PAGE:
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Spirits Training: Cost and Rewards

by Tad Carducci

With the tremendous growth in premium and super-premium spirits and the rebirth of the cocktail, a staff spirits-training program is absolutely essential for bottom-line success. But how do we go about educating our front-line people about what’s inside all those beautiful bottles on the backbar and how to sell them?

 

If your operation has a staffer who really knows his or her stuff and has the time and energy to put together a comprehensive training program, consider yourself blessed. If not, think about hiring a beverage consultant. The best are highly trained, passionate individuals whose goal is to turn your troops into spirits experts and star salespeople. Consultants’ rates vary and generally reflect the individual’s experience. Clients are charged per hour, per day, or per project. Although the up-front cost can be hard to swallow, the positive returns can be exponential and immediate. Here is a plan for spirits training that works.

 

Allot enough time for basic training. I recommend one of two approaches. Establish a mandatory intensive four- to eight-week spirits course, meeting once a week for no more than two hours. Alternatively, schedule one or two long days, of no more than four hours each. For both, allow time for short breaks; minds and palates tire quickly. If you’re opening a new concept, schedule as much training time as possible. Five days for beverage training, interspersed with food, service, POS, and HR, is ideal.

 

Spend ample time covering the basics of distillation, which can be a tricky topic to teach and must be broken down to the lowest common denominator if it is to sink in. Use simple visual references. Also, incorporate a historical overview of the proliferation of “water of life” around the globe. Focus on the important key points that differentiate each spirits category, but be concise. In-depth training can follow an initial overview.

 

Taste, taste, taste! First teach your staff how to taste spirits properly, explaining that they are much more aggressive on the palate and cannot be treated like wine. Sample at least two bottlings from every category. Choose distillates that are distinctive and that display the nuances that differentiate brands.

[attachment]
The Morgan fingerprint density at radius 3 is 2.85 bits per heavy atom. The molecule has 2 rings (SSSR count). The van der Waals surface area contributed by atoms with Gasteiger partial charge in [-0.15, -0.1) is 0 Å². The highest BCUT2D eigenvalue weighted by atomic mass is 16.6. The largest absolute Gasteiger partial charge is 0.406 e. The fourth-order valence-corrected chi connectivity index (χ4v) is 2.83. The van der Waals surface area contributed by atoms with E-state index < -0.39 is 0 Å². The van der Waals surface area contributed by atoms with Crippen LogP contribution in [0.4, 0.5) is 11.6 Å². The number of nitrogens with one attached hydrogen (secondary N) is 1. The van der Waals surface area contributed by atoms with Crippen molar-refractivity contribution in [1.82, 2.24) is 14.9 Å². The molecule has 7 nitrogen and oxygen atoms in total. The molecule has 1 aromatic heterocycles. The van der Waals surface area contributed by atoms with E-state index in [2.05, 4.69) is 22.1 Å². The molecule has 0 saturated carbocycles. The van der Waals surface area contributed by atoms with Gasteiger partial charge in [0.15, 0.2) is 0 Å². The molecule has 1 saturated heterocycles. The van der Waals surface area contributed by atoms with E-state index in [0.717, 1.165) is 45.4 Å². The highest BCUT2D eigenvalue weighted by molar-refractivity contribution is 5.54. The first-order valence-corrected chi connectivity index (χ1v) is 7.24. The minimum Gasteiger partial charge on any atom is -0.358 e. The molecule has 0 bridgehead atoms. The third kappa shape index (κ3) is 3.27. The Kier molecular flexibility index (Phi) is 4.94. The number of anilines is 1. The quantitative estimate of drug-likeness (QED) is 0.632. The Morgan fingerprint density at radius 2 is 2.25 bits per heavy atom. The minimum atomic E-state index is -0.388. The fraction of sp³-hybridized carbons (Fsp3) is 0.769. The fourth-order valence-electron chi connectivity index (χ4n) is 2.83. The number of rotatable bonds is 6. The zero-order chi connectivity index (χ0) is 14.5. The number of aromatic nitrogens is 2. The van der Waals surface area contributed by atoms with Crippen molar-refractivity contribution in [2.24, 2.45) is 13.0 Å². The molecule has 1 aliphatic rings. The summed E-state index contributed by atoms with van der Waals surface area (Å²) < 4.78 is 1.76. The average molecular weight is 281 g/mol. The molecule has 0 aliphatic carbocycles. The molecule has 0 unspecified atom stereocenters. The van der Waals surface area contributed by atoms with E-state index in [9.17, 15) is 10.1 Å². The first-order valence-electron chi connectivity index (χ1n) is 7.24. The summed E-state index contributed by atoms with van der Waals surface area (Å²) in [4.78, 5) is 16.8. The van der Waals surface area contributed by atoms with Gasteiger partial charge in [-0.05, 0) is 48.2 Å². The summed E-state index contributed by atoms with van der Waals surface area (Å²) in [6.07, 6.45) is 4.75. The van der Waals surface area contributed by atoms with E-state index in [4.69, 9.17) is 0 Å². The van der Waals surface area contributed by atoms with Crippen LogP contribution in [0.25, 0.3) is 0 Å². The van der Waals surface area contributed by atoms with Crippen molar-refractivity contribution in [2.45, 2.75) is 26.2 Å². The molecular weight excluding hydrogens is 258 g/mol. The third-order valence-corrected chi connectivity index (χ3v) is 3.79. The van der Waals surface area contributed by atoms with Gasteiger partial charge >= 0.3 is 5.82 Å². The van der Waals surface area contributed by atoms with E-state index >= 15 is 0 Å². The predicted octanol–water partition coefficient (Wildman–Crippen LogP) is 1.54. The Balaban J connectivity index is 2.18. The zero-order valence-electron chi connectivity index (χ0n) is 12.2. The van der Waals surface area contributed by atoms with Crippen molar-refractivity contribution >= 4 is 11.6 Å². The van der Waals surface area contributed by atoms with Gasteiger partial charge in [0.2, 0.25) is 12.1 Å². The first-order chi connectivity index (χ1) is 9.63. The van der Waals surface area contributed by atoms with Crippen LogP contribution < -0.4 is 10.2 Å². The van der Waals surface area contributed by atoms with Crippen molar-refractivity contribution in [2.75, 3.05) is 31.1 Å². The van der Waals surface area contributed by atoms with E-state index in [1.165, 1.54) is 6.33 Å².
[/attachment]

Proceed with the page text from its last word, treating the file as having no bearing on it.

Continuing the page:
Taste some spirits on their own and turn some into cocktails. Allow your servers and bartenders to experience how different spirits affect the profile of a drink. This knowledge will enhance their ability to suggest and sell with confidence. For example, have them taste blind and compare two daiquiris side by side, one made with a light Puerto Rican rum and the other with a rhum agricole. Do the same with a martini made with a potato vodka versus one that’s wheat-based. To showcase whiskey, I like to demo Manhattans, one made with a sweet, round bourbon and one with a spicy rye.

 

Structure your training to be as interactive and personal as possible to ensure better retention. Use role playing to build confidence and sales ability. Develop questions that guests might ask, such as “What’s the difference between London Dry and Genever gins?” During tasting, encourage servers and bartenders to describe their experiences in their own words. If someone says, “It’s like a giant Cadillac in my mouth,” run with it and have that staffer try to break down what he or she means. The staff will develop personal buzzwords that it can add to its sales bag of tricks.

 

Once you’ve covered the basics, provide as much specific information for each brand as possible, including interesting histories and unique ingredients. Customers love a good story.

 

Follow up with short review sessions one or more times a week during preshift. Have staff members taste a new spirit or cocktail each time and discuss. Create an incentive program where the top seller of the featured spirit or cocktail for the shift gets a tangible reward (e.g., a pair of movie tickets). Develop concise, focused quizzes and reward the high scorers. These are great ways to maximize ongoing profit potential while keeping labor costs down.

 

Of course, the costs of training the entire front of house for a few hours at a clip and providing each with an ounce of several spirits can mount quickly. If you can, use relationships with distributors to procure training samples to offset pour costs. The bottom line is that knowledge is power. Any expenses associated with a cohesive spirits-training program will yield tremendous immediate results and lasting returns.

 


Tad Carducci is a partner with Paul Tanguay of Tippling Bros., LLC, a metro New York–based beverage consulting company. He is certified by the Court of Master Sommeliers and has earned the Advanced Certificate with Merit from the Wine and Spirits Education Trust. He also was one of the top graduates of the inaugural Beverage Alcohol Resource training program.

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